by Eli Segall, Las Vegas Review-Journal, February 21, 2023
Rio landlord Eric Birnbaum unveiled plans to renovate the off-Strip resort and take charge of daily operations.
The Rio, which opened in 1990, also could see another big change: a baseball stadium next door.
Birnbaum’s firm, Dreamscape Companies, announced last week that it raised $850 million in capital. It will use the funds to launch a real estate investment trust that will own casino, hospitality and entertainment assets, and form an entity to operate such businesses.
The funds will also be used to bankroll a “multi-phase renovation” of the Rio, according to a news release.
Caesars Entertainment, which sold the casino-resort to Birnbaum in 2019 for more than $500 million and leased it back, still operates the Rio. Dreamscape, however, is “slated to officially take over and manage operations at the resort in 2023,” according to last week’s announcement.
Birnbaum isn’t the first casino owner to launch an affiliated real estate arm, but he is the latest in a long line of investors to refresh a resort in Las Vegas.
His planned overhaul comes as Major League Baseball’s Oakland Athletics take a hard look at some properties in America’s casino capital for a possible ballpark, including excess land at the Rio.
‘Open to this idea’
Located on Flamingo Road about a mile west of the Strip, the Rio sits on 88.5 acres, property records show. Surface parking lots cover a big section of the site.
The A’s declined to provide a comment for this story. New York-based Dreamscape did not respond to requests for comment Monday.
The Review-Journal recently reported the A’s were seriously considering the Rio property as a potential location for a ballpark. The team has also been looking at Tropicana Las Vegas on the Strip and a festival grounds at the corner of Las Vegas Boulevard and Sahara Avenue.
Dreamscape “has been engaged in a dialogue about a portion of the excess land at the Rio as a potential MLB ballpark for the past several years,” and the company “remains open to this idea,” a spokesperson told the Review-Journal on Friday.
Birnbaum, founder and CEO of Dreamscape, acquired the Brazilian-themed Rio for $516.3 million. When the sale was announced, Caesars said it would operate the casino-resort for at least two more years and pay $45 million in annual rent.
The Rio boasts 2,520 rooms and more than 117,000 square feet of casino space, according to a securities filing by Caesars. The casino chain did not respond to a request for comment Monday.
‘Meat on the bones’
Birnbaum has previously talked about his plans to renovate the Rio. In 2021, he told the Review-Journal that the “underloved” resort needed new life with “everything from the moment you walk in, to the moment you leave.”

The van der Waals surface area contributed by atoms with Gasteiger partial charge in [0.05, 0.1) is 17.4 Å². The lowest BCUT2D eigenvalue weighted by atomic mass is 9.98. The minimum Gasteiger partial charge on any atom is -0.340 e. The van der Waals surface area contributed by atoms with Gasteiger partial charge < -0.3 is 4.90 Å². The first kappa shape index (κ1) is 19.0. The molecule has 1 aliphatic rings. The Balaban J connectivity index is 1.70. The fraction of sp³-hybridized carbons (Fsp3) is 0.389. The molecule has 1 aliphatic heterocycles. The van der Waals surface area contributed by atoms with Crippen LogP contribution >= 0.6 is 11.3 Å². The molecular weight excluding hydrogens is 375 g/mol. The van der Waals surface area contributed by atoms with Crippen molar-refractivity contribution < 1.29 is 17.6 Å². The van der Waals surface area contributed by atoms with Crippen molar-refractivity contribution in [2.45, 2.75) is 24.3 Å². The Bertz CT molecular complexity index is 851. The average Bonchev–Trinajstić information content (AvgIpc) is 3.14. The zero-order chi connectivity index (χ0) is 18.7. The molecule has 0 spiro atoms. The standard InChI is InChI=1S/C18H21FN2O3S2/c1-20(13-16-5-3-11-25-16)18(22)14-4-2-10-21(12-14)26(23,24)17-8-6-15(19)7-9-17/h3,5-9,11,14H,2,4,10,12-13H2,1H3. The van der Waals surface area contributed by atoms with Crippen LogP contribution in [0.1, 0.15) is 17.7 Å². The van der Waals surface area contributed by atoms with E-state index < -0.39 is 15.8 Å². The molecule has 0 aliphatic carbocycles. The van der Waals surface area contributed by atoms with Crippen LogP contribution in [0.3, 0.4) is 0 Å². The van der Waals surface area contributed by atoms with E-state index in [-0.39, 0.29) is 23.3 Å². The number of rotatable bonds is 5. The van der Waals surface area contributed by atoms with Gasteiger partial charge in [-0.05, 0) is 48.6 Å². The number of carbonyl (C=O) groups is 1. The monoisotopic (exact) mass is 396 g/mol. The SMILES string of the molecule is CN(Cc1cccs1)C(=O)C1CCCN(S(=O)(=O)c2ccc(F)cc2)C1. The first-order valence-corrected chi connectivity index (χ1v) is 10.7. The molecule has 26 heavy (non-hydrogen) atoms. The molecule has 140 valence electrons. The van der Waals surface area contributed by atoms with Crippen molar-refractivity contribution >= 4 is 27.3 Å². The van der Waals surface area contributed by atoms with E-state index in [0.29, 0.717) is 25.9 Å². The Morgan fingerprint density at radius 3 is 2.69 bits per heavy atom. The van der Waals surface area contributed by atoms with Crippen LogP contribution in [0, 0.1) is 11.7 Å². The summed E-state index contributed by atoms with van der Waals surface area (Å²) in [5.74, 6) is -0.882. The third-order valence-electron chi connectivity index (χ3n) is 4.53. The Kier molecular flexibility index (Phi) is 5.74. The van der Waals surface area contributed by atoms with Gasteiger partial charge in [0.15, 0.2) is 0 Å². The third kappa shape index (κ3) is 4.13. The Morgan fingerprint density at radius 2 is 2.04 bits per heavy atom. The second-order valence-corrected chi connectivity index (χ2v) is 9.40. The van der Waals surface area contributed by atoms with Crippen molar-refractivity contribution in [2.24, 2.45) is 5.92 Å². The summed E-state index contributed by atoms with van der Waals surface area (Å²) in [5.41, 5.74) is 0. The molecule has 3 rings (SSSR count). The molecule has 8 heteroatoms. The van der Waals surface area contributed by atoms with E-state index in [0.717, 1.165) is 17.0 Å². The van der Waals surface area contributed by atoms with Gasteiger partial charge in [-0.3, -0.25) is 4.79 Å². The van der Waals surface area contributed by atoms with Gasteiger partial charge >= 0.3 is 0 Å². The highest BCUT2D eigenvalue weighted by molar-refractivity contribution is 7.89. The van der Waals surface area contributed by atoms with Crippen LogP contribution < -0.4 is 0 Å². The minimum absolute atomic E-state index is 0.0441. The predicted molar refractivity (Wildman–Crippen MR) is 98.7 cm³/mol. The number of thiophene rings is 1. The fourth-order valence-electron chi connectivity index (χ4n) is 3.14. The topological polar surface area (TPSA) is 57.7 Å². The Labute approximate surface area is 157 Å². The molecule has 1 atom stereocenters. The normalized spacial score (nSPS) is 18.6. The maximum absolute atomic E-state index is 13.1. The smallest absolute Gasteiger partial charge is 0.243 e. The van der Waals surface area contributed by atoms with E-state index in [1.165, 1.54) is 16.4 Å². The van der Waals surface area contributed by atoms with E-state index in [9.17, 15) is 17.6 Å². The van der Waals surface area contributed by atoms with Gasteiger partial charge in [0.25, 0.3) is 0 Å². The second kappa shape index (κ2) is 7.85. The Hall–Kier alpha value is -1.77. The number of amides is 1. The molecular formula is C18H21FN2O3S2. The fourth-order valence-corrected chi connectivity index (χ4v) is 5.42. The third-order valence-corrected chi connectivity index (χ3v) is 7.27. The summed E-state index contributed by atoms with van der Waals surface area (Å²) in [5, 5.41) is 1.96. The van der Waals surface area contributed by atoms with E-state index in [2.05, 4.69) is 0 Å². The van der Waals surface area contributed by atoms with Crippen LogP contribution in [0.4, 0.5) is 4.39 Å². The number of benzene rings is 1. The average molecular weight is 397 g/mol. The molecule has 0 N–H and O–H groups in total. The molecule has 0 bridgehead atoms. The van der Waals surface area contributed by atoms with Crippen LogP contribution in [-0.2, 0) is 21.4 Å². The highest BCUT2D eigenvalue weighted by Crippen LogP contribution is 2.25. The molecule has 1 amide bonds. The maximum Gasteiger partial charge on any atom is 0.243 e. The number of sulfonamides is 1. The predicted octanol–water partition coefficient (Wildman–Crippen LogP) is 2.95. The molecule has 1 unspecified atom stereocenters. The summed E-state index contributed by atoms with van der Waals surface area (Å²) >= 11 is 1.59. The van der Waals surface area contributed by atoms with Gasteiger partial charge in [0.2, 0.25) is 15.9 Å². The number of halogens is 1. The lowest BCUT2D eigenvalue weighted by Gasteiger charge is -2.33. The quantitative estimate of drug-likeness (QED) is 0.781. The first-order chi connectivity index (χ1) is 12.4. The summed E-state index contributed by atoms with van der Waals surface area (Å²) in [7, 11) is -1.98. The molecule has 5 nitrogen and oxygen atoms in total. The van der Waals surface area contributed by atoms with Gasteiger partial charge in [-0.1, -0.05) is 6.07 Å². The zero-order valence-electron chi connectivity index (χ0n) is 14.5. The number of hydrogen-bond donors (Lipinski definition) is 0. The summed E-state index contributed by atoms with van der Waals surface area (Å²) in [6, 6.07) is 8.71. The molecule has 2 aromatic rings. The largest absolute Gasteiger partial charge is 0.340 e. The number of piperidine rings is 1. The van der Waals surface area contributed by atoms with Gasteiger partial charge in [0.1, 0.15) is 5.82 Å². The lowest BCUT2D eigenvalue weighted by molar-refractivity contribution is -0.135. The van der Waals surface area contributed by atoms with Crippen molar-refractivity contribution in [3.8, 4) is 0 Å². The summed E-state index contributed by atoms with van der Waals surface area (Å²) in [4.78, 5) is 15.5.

But there was enough “meat on the bones” for the Rio to again become a go-to place for locals and tourists, he said.
Last week’s news release did not say how much money Dreamscape would spend on the Rio’s renovation, nor did it provide details on the scope of work or when it would start.
It said that the firm will “reimagine the two-tower structure, restoring it into a premier resort and casino experience with modernized amenities and an array of offerings that speak to today’s gaming and hospitality consumer.”
It also said the Rio will remain open throughout the renovations.
Meanwhile, Birnbaum is the latest casino owner to launch an affiliated real estate business.
In 2013, the former Penn National Gaming launched Gaming and Leisure Properties as a separate company to own casino real estate. Casino giant MGM Resorts International launched a publicly traded real estate spinoff in 2016, and landlord Vici Properties was formed in 2017 as a spinoff from Caesars Entertainment when that casino chain’s main operating unit emerged from bankruptcy.
Vici is now the biggest property owner on the Strip, thanks in large part to its $17.2 billion buyout of MGM’s real estate spinoff, a deal that closed last year. Vici collects big rent from resort operators and has a portfolio that includes Caesars Palace, The Venetian, The Mirage, Mandalay Bay and MGM Grand.
Birnbaum’s firm described its new real estate arm, Dreamscape Entertainment Properties Inc., and the operations side, Dreamscape Entertainment Integrated Resorts Inc., as “independent Dreamscape platforms.”
Contact Eli Segall at [email protected] or 702-383-0342. Follow @eli_segall on Twitter. Review-Journal staff writer Mick Akers contributed to this report.